ATHENS — Lauren Johnson’s greatest strength won’t be found in the gym or on any stats sheet.
“My mom is straight-up my secret weapon; she is my super hero,” Johnson said. “Growing up with a single mom is hard for anybody, especially with gymnastics, because it’s one of the most expensive sports, like, ever.”
Johnson, a junior walk-on on the Georgia Gym Dogs squad grew up with her mom, Aretha Johnson, working multiple jobs just to keep her in the sport she loved.
Johnson recalls her mom working as a marketing director by day, a childcare provider by night and picking up odd jobs in-between and on the weekends.
“When I moved up to a higher level, I would stay with teammates because my mom was off working,” Johnson said. “She had night shifts, she had day jobs. So, I saw her, but not as much as I wanted to and I missed her a lot. I definitely realized how much she was working. There was one point where I was like, ‘if I need to quit gymnastics, I will because I really don’t want you working that hard.’ But she always pushed me. I was so appreciative.”
Johnson and her mother moved back and forth between Henry County and Gwinnett County, alternating between gyms. Johnson ended her club career at Gwinnett Gymnastics Center, about an hour away from Stegeman Coliseum.
That has been great for her relationship with her mom. She visits as often as she can.
“I think [my mom] realizes that all her hard work has paid off because I’m here,” Johnson said.
Financially-induced sacrifices haven’t been the only challenges in Johnson’s gymnastics career. Injuries and confidence also have impeded her path.
Throughout her freshman year, Johnson said she struggled with the multitude of adjustments, from athletics to academics. But coach Danna Durante said the gymnast kept a good attitude and remained “wide-eyed and taking it all in.”
Johnson’s fortunes took a turn for the better in one event.
While Johnson performed exhibition on vault, bars and beam in several meets, she competed once in the 2014 regular season. That was against No. 13 Arkansas on the vault.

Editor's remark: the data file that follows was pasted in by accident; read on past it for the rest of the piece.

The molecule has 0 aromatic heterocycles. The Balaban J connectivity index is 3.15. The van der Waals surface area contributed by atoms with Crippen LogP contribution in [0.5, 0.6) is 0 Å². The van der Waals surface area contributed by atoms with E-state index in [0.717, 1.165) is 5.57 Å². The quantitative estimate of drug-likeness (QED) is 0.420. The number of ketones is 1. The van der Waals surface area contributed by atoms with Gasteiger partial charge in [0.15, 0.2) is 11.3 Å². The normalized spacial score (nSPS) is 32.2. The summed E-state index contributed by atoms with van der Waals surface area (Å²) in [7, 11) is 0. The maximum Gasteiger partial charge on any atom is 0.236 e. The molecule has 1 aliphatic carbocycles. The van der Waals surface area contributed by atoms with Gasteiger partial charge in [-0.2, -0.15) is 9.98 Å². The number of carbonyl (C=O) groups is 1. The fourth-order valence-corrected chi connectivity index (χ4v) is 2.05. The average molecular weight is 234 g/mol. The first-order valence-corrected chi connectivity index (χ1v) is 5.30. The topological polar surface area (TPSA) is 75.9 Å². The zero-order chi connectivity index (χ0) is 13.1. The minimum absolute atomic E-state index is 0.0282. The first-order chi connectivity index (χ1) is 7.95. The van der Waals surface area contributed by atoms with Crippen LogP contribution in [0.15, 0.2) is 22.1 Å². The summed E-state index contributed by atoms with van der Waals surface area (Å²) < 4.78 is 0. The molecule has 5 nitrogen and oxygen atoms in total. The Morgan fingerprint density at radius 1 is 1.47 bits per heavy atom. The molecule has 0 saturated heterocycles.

Her second career vault was at the SEC championships — and she won the title.
Johnson’s near-perfect 9.975 on vault came after an injury that took then-sophomore Brittany Rogers out of the lineup. Her teammates, ignoring rules, burst out of the corral to celebrate with her after the landing.
“We didn’t even know the score, we just knew she performed the vault of her life with 30 seconds notice,” Durante said.
Her performance not only boosted her confidence but also inspired a younger gymnast and one of Johnson’s now best friends.
“Before I even committed here, she was one of the first people I saw compete,” sophomore Jasmine Arnold said. “It was actually at SECs that I got to see her vault and I was like ‘oh my gosh, mom. Look at that girl. Look what she just did.’”
And then, just before her sophomore season, the struggle returned. Johnson tore her ACL, ending her season before the first meet.
“I was really excited that year to get out there and win vault again,” Johnson said. “But then I tore my ACL and my priorities changed a little bit.”
Her time on the sidelines gave her a chance to show her caring spirit to her teammates. Especially Arnold.
In the first meet of the 2015 season, Arnold wasn’t in the lineup to compete. Johnson, who had experienced the same thing just a year before, reached out to her to reassure her of her purpose and offer advice as to how to she could still contribute.
“She’s sincere,” Durante said. “She’s completely and totally invested in [those around her] as people and as teammates, and she loves on all of them. Which is why I think it’s so easy for people to invest back in her.”
Just about one year out from the injury, Durante expects that Johnson will be back to full health and ready to compete by the time her junior season begins in January against Michigan.
“You want to be able to conquer different things and have that good attitude about different things, even in the face of struggle and challenges,” Arnold said. “I just look up to her because I know that’s how she is and that’s the kind of person I want to be able to be.”